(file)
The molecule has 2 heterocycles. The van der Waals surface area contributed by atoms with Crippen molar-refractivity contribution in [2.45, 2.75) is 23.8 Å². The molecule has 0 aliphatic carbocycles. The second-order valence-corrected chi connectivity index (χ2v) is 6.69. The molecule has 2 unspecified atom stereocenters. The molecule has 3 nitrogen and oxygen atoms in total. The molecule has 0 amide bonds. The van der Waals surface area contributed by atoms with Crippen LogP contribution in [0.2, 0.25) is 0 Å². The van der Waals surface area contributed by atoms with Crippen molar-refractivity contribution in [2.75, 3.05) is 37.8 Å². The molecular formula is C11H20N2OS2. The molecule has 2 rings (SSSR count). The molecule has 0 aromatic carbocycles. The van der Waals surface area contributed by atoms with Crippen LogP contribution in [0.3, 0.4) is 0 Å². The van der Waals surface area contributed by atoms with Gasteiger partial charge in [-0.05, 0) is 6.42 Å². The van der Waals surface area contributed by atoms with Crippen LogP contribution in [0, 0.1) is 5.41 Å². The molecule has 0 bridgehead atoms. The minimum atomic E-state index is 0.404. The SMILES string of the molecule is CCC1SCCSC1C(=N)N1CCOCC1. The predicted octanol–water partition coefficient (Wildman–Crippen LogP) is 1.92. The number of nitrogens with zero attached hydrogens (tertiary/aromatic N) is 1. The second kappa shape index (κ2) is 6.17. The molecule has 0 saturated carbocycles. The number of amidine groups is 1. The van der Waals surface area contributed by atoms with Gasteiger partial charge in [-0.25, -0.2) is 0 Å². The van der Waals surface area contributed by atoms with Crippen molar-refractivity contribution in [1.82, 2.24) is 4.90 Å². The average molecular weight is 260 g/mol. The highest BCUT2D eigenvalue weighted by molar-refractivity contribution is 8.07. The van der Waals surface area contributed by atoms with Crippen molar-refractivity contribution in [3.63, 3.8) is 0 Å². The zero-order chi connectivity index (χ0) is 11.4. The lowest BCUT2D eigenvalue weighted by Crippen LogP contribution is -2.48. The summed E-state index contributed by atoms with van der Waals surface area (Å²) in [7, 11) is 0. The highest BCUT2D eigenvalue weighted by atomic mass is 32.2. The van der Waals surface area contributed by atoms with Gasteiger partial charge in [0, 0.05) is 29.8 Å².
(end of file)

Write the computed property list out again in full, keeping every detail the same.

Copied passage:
The molecule has 2 heterocycles. The van der Waals surface area contributed by atoms with Crippen molar-refractivity contribution in [2.45, 2.75) is 23.8 Å². The molecule has 0 aliphatic carbocycles. The second-order valence-corrected chi connectivity index (χ2v) is 6.69. The molecule has 2 unspecified atom stereocenters. The molecule has 3 nitrogen and oxygen atoms in total. The molecule has 0 amide bonds. The van der Waals surface area contributed by atoms with Crippen LogP contribution in [0.2, 0.25) is 0 Å². The van der Waals surface area contributed by atoms with Crippen molar-refractivity contribution in [2.75, 3.05) is 37.8 Å². The molecular formula is C11H20N2OS2. The molecule has 2 rings (SSSR count). The molecule has 0 aromatic carbocycles. The van der Waals surface area contributed by atoms with Crippen LogP contribution in [0.3, 0.4) is 0 Å². The van der Waals surface area contributed by atoms with Gasteiger partial charge in [-0.05, 0) is 6.42 Å². The van der Waals surface area contributed by atoms with Crippen LogP contribution in [0, 0.1) is 5.41 Å². The molecule has 0 bridgehead atoms. The minimum atomic E-state index is 0.404. The SMILES string of the molecule is CCC1SCCSC1C(=N)N1CCOCC1. The predicted octanol–water partition coefficient (Wildman–Crippen LogP) is 1.92. The number of nitrogens with zero attached hydrogens (tertiary/aromatic N) is 1. The second kappa shape index (κ2) is 6.17. The molecule has 0 saturated carbocycles. The number of amidine groups is 1. The van der Waals surface area contributed by atoms with Gasteiger partial charge in [-0.25, -0.2) is 0 Å². The van der Waals surface area contributed by atoms with Crippen molar-refractivity contribution in [1.82, 2.24) is 4.90 Å². The average molecular weight is 260 g/mol. The highest BCUT2D eigenvalue weighted by molar-refractivity contribution is 8.07. The van der Waals surface area contributed by atoms with Crippen molar-refractivity contribution in [3.63, 3.8) is 0 Å². The zero-order chi connectivity index (χ0) is 11.4. The lowest BCUT2D eigenvalue weighted by Crippen LogP contribution is -2.48. The summed E-state index contributed by atoms with van der Waals surface area (Å²) in [7, 11) is 0. The highest BCUT2D eigenvalue weighted by atomic mass is 32.2. The van der Waals surface area contributed by atoms with Gasteiger partial charge in [0, 0.05) is 29.8 Å².